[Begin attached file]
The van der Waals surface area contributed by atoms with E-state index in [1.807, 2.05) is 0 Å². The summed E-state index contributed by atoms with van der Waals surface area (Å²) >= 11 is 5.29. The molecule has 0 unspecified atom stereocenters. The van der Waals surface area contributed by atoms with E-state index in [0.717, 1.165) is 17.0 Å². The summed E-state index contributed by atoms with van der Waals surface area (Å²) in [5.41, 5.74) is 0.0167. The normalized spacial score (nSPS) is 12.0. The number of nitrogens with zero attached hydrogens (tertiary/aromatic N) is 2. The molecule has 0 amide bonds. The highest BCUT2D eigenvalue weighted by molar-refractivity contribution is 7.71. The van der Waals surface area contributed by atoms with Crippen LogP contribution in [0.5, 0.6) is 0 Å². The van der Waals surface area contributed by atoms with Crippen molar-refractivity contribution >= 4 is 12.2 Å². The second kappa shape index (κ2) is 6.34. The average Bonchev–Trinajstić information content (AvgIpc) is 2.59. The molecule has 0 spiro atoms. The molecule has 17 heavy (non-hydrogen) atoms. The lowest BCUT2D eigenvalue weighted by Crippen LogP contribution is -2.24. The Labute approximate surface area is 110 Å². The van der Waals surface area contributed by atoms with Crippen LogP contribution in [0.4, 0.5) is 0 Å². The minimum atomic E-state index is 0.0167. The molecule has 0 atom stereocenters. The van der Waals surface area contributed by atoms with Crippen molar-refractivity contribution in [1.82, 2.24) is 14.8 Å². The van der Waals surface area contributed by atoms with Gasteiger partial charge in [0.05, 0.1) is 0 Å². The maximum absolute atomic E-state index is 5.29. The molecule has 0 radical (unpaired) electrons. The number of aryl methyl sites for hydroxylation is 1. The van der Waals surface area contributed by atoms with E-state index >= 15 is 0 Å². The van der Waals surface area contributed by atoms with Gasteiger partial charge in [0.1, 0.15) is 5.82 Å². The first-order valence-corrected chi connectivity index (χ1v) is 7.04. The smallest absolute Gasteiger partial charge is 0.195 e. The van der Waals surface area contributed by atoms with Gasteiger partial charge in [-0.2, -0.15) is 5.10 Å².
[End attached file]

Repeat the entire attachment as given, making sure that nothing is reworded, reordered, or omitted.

The van der Waals surface area contributed by atoms with E-state index in [1.807, 2.05) is 0 Å². The summed E-state index contributed by atoms with van der Waals surface area (Å²) >= 11 is 5.29. The molecule has 0 unspecified atom stereocenters. The van der Waals surface area contributed by atoms with E-state index in [0.717, 1.165) is 17.0 Å². The summed E-state index contributed by atoms with van der Waals surface area (Å²) in [5.41, 5.74) is 0.0167. The normalized spacial score (nSPS) is 12.0. The number of nitrogens with zero attached hydrogens (tertiary/aromatic N) is 2. The molecule has 0 amide bonds. The highest BCUT2D eigenvalue weighted by molar-refractivity contribution is 7.71. The van der Waals surface area contributed by atoms with Crippen LogP contribution in [0.5, 0.6) is 0 Å². The van der Waals surface area contributed by atoms with Crippen molar-refractivity contribution >= 4 is 12.2 Å². The second kappa shape index (κ2) is 6.34. The average Bonchev–Trinajstić information content (AvgIpc) is 2.59. The molecule has 0 spiro atoms. The molecule has 17 heavy (non-hydrogen) atoms. The lowest BCUT2D eigenvalue weighted by Crippen LogP contribution is -2.24. The Labute approximate surface area is 110 Å². The van der Waals surface area contributed by atoms with Crippen LogP contribution in [0.4, 0.5) is 0 Å². The minimum atomic E-state index is 0.0167. The molecule has 0 atom stereocenters. The van der Waals surface area contributed by atoms with Crippen molar-refractivity contribution in [1.82, 2.24) is 14.8 Å². The van der Waals surface area contributed by atoms with Gasteiger partial charge in [0.05, 0.1) is 0 Å². The maximum absolute atomic E-state index is 5.29. The molecule has 0 radical (unpaired) electrons. The number of aryl methyl sites for hydroxylation is 1. The van der Waals surface area contributed by atoms with E-state index >= 15 is 0 Å². The van der Waals surface area contributed by atoms with Gasteiger partial charge in [0.1, 0.15) is 5.82 Å². The first-order valence-corrected chi connectivity index (χ1v) is 7.04. The smallest absolute Gasteiger partial charge is 0.195 e. The van der Waals surface area contributed by atoms with Gasteiger partial charge in [-0.2, -0.15) is 5.10 Å².